Driver cards don’t help
Posted: Thursday, November 7, 2013 5:19 pm
By David Olen Cross | East Oregonian
Senate Bill 833, passed by the Oregon Legislature and signed into law on May 1st by Governor Kitzhaber will undermine Senate Bill 1080, legislation passed in 2008 that requires legal presence in the state to obtain an Oregon Driver License (ODL).
Ever since the passage SB 1080, the Oregon Department of Motor Vehicles (DMV) has been required by Oregon law (House Bill 3624) to provide an annual report on the number persons driving without licenses or insurance.
In a report filed on Jan. 1 by DMV Administrator Tom McClellan, he imparts: “Four years after implementing a legal presence requirement in Oregon, changes in driver licensing requirements have not had a major impact on the rate of unlicensed and uninsured driving.”
Translation, there is no current documentation available since the passage of SB 1080 in 2008 that more people legally or not legally present in the state are driving unlicensed and uninsured.
Oregonians should realize by now there was no justification for the Oregon legislature and governor to make SB 833 state law this year allowing those without documentation to obtain access to a pseudo-ODL — called a driver card.
Looking back to 2012, when opponents to the issuance of ODLs to the undocumented found out about proposed legislation that would change the legal presence requirement to obtain an ODL, they asked to participate in what was then called the “Governor’s Driver License Task Force.”
After repeated requests to the governor’s office by opponents asking to participate or attend Driver License Task Force meetings, they were told the Task Force didn’t exist by state capital employees working in the governor’s office.
Not believing the veracity of employees in the governor’s office claims there was no “Governor’s Driver License Task Force,” opponents filed two Freedom of Information Act (FOIA) requests addressed to the governor’s office asking for the names of Task Force members and meeting minutes.
Both FOIA requests were denied by the governor’s legal counsel. An appeal was filed and that appeal was rejected by the attorney general’s office.
Thus, opponents representing the public interest were completely shut out.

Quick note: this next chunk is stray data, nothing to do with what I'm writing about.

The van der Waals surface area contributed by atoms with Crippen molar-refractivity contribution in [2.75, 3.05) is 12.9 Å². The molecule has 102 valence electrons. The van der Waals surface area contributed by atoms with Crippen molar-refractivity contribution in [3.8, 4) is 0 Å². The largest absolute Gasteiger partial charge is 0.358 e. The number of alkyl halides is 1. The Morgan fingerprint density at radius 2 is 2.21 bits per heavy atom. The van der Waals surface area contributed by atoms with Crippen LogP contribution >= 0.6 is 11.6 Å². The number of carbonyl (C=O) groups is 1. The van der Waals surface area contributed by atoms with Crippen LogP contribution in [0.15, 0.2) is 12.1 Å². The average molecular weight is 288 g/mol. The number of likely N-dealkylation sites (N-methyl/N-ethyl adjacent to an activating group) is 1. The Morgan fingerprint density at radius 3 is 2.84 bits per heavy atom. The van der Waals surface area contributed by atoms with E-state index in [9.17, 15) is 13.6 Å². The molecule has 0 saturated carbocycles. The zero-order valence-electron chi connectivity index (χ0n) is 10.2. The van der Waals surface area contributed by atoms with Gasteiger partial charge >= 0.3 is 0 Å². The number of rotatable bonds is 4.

Exclusion of public input continued even after SB 833 was introduced during the regular 2013 Oregon State Legislature legislative session.
To avoid scrutiny or critiques of the legislation, pro-SB 833 Legislators dominated with their own testimony most of the time they made available for public oral testimony on the legislation. Before hearing from citizens who had signed up to speak in opposition, the Senate Committee Chair invited lengthy testimony from an alleged undocumented mother accompanied by her small child, a political ploy known as “baby waving.”
To open up the democratic process to citizens shunned by the pro-SB 833 cabal in the governor’s office and state legislature, Oregon State representatives stepped forward and placed their names on Oregon referendum 301. The referendum, if successful, would stop SB 833 from becoming state law and place the legislative decision before registered Oregon voters in Nov. 2014.
Oregonians worked together and gathered in just over four months 70,973 referendum signatures that were turned into the state elections office by the Oct. 4 deadline.
The 70,973 thousand registered Oregon voters who signed the referendum 301 petition did their homework. These Oregonians understand there simply are no data to backup proponents’ claims that making SB 833 a state law will make Oregon’s roads any safer.
David Olen of Salem writes on immigration issues and foreign national crime.